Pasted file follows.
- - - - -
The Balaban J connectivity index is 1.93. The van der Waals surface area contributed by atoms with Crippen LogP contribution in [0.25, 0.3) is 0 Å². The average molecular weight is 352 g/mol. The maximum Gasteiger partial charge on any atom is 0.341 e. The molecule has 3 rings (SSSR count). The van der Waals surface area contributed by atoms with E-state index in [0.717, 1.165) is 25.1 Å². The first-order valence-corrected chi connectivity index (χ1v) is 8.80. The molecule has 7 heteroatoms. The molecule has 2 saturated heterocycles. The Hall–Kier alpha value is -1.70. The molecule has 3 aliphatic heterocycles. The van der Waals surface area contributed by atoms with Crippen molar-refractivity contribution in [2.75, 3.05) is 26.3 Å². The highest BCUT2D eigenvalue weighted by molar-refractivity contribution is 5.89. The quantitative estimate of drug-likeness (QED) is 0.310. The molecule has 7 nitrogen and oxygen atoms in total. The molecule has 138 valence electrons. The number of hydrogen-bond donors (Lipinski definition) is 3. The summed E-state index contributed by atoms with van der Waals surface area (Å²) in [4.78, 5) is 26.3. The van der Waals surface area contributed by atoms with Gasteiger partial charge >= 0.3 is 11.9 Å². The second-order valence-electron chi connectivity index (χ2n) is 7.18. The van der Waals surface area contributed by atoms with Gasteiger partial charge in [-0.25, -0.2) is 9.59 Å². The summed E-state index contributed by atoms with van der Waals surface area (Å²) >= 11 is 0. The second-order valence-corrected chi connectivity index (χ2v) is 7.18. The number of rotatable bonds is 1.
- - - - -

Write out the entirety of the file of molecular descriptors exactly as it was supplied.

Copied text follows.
The Balaban J connectivity index is 1.93. The van der Waals surface area contributed by atoms with Crippen LogP contribution in [0.25, 0.3) is 0 Å². The average molecular weight is 352 g/mol. The maximum Gasteiger partial charge on any atom is 0.341 e. The molecule has 3 rings (SSSR count). The van der Waals surface area contributed by atoms with E-state index in [0.717, 1.165) is 25.1 Å². The first-order valence-corrected chi connectivity index (χ1v) is 8.80. The molecule has 7 heteroatoms. The molecule has 2 saturated heterocycles. The Hall–Kier alpha value is -1.70. The molecule has 3 aliphatic heterocycles. The van der Waals surface area contributed by atoms with Crippen molar-refractivity contribution in [2.75, 3.05) is 26.3 Å². The highest BCUT2D eigenvalue weighted by molar-refractivity contribution is 5.89. The quantitative estimate of drug-likeness (QED) is 0.310. The molecule has 7 nitrogen and oxygen atoms in total. The molecule has 138 valence electrons. The number of hydrogen-bond donors (Lipinski definition) is 3. The summed E-state index contributed by atoms with van der Waals surface area (Å²) in [4.78, 5) is 26.3. The van der Waals surface area contributed by atoms with Gasteiger partial charge >= 0.3 is 11.9 Å². The second-order valence-electron chi connectivity index (χ2n) is 7.18. The van der Waals surface area contributed by atoms with Gasteiger partial charge in [-0.25, -0.2) is 9.59 Å². The summed E-state index contributed by atoms with van der Waals surface area (Å²) >= 11 is 0. The second-order valence-corrected chi connectivity index (χ2v) is 7.18. The number of rotatable bonds is 1.